Arguing against Micron’s motion to dismiss, Harvard contended that TC Heartland only affirmed a previous precedent set by SCOTUS and that the improper venue challenge was available to Micron back when it filed its first motion in August 2016... The Federal Circuit concluded that the TC Heartland decision "changed controlling law in the relevant sense" and thus the Supreme Court’s interpretation of the patent venue statute was not available to Micron at the time of its August 2016 motion to...

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USPTO Increases IPR Filing Fees by $6,500 in Final Rule on Fee Adjustments

Mon, 20 Nov 2017 13:00:24 +0000

The USPTO issued a final rule to set or adjust certain patent fees as the agency is authorized to do under the America Invents Act (AIA) of 2011. The fee increases, which include some significant increases to petitioners filing for inter partes review (IPR) proceedings, are ostensibly meant to cover costs for USPTO operations, Patent Trial and Appeal Board (PTAB) operations and administrative services as the USPTO attempts to achieve strategic goals including backlog reductions and “patent...

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When Universities Patent Their Research

Mon, 20 Nov 2017 10:15:08 +0000

A few months ago, a judge ordered Apple to pay the University of Wisconsin $506 million for infringing one of its tech patents. Last year, Carnegie-Mellon University won $750 million in a patent infringement lawsuit against Marvell Technology Group. With such big-money patent cases in the news, you might think that owning a patent can create a major windfall of profit for universities. While this has proven true for a handful of institutions, the truth is that most universities actually make...

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The 7 Deadly Sins: A Roadmap to Business Success

Sun, 19 Nov 2017 11:15:16 +0000

The 7 deadly sins are lust, envy, gluttony, sloth, greed, anger and pride. In business, these deadly sins are not particularly a negative, at least when moderated or channeled constructively, and I dare say that anyone successful in the business world relies on a number of these so-called deadly sins, either consciously or subconsciously, in order to motivate themselves to achieve more. Allow me to explain... The post The 7 Deadly Sins: A Roadmap to Business Success appeared first on...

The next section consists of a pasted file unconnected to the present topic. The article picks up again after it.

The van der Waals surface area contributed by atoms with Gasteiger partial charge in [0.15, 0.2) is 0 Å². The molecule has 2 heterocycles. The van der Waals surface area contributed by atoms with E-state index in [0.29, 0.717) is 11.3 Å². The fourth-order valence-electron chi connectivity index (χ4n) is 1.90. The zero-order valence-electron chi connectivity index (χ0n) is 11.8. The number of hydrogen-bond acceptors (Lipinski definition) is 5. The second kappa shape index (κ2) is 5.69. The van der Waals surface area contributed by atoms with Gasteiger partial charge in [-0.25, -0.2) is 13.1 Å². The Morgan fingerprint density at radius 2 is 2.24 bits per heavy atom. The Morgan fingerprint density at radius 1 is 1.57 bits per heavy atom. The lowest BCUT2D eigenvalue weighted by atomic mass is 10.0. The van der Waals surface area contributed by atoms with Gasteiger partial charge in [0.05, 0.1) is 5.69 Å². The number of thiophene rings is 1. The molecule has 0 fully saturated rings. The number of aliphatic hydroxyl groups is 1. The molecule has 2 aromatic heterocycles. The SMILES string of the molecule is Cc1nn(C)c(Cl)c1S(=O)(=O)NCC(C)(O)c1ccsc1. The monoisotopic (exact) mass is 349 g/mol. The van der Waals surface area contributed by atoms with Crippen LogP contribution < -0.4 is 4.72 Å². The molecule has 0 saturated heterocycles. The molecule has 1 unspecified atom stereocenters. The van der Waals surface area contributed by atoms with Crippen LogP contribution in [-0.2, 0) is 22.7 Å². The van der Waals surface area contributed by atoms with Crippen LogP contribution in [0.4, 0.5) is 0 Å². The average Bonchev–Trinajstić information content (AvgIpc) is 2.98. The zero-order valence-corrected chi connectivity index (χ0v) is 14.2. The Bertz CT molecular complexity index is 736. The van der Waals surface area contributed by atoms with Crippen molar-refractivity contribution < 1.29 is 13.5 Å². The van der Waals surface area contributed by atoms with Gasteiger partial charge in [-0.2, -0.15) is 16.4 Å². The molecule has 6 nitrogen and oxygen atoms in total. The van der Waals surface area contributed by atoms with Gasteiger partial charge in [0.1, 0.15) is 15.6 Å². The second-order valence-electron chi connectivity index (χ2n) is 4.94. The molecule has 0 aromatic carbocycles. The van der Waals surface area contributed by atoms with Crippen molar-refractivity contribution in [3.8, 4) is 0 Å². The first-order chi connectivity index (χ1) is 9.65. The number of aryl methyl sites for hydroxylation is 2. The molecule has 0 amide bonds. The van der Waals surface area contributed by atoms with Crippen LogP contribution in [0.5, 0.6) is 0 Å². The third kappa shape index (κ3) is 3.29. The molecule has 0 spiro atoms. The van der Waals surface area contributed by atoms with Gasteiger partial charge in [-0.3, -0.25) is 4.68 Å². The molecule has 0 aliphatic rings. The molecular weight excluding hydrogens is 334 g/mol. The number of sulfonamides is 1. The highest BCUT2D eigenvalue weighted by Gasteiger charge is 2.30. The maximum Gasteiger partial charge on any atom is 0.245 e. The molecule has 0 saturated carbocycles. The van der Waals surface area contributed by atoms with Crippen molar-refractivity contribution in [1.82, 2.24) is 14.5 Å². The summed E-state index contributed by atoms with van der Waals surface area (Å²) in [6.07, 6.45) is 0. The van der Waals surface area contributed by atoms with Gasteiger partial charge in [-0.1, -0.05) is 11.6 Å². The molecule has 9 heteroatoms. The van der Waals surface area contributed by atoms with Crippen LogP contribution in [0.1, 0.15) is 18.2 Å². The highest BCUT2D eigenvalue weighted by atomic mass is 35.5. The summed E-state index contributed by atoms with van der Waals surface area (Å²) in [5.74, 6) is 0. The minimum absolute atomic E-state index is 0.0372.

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Selecting the Right Trademark for Your Business

Sat, 18 Nov 2017 15:15:53 +0000

From a legal standpoint, a trademark that has no relation to the product or services offered will be the strongest type of mark. For example, trademarks such as "Google" for a search engine, "eBay" for online auctions and "Bose" for audio equipment make excellent and strong trademarks. Descriptive marks provide less trademark protection because if a term is descriptive it can be used by anyone else selling the same goods or providing the same services... Many sales and marketing people will...

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Proving A Patent Invalid: The Burden is on the Challenger

Sat, 18 Nov 2017 12:30:34 +0000

When an individual or company challenges the validity of a patent, “the burden of establishing invalidity of a patent or any claim thereof shall rest on the party asserting such invalidity.” In other words, the challenger bears the burden of demonstrating that the patent is invalid—the individual or company holding the patent need not show that the patent is valid. However, the text of the statute is silent on the precise nature of the challenger’s burden. The post Proving A Patent Invalid:...

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Specific Intent to Induce Patent Infringement Inferred from Pharmaceutical Label

Fri, 17 Nov 2017 19:00:56 +0000

The Federal Circuit heard the case of Sanofi v. Watson Labs.. Sanofi is the owner of two patents claiming compositions and uses of the cardiovascular drug dronedarone. The '167 patent claims methods of reducing cardiovascular hospitalization by administering dronedarone to patients meeting specific conditions that mirror those of a clinical study conducted by Sanofi between 2005 and 2008 (“ATHENA”). The court held that the asserted claims do not exclude compositions containing polysorbate...